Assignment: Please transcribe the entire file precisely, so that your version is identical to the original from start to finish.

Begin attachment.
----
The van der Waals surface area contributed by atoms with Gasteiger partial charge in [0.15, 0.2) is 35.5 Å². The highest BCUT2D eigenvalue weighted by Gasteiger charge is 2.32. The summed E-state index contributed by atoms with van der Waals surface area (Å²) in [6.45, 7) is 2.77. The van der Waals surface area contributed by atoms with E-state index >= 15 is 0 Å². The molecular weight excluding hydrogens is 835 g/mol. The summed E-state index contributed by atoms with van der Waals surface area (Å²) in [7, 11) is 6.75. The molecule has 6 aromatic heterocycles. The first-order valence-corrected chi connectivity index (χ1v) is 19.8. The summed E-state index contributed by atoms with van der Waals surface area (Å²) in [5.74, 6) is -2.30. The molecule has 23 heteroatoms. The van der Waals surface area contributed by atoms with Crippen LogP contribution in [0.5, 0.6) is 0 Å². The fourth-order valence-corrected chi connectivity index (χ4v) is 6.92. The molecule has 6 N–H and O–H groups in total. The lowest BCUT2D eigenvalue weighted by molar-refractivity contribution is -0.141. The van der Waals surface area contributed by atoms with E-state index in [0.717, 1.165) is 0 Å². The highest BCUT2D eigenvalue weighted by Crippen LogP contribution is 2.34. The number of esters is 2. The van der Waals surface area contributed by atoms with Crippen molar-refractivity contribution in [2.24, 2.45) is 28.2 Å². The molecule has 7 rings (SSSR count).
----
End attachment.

The van der Waals surface area contributed by atoms with Gasteiger partial charge in [0.15, 0.2) is 35.5 Å². The highest BCUT2D eigenvalue weighted by Gasteiger charge is 2.32. The summed E-state index contributed by atoms with van der Waals surface area (Å²) in [6.45, 7) is 2.77. The van der Waals surface area contributed by atoms with E-state index >= 15 is 0 Å². The molecular weight excluding hydrogens is 835 g/mol. The summed E-state index contributed by atoms with van der Waals surface area (Å²) in [7, 11) is 6.75. The molecule has 6 aromatic heterocycles. The first-order valence-corrected chi connectivity index (χ1v) is 19.8. The summed E-state index contributed by atoms with van der Waals surface area (Å²) in [5.74, 6) is -2.30. The molecule has 23 heteroatoms. The van der Waals surface area contributed by atoms with Crippen LogP contribution in [0.5, 0.6) is 0 Å². The fourth-order valence-corrected chi connectivity index (χ4v) is 6.92. The molecule has 6 N–H and O–H groups in total. The lowest BCUT2D eigenvalue weighted by molar-refractivity contribution is -0.141. The van der Waals surface area contributed by atoms with E-state index in [0.717, 1.165) is 0 Å². The highest BCUT2D eigenvalue weighted by Crippen LogP contribution is 2.34. The number of esters is 2. The van der Waals surface area contributed by atoms with Crippen molar-refractivity contribution in [2.24, 2.45) is 28.2 Å². The molecule has 7 rings (SSSR count).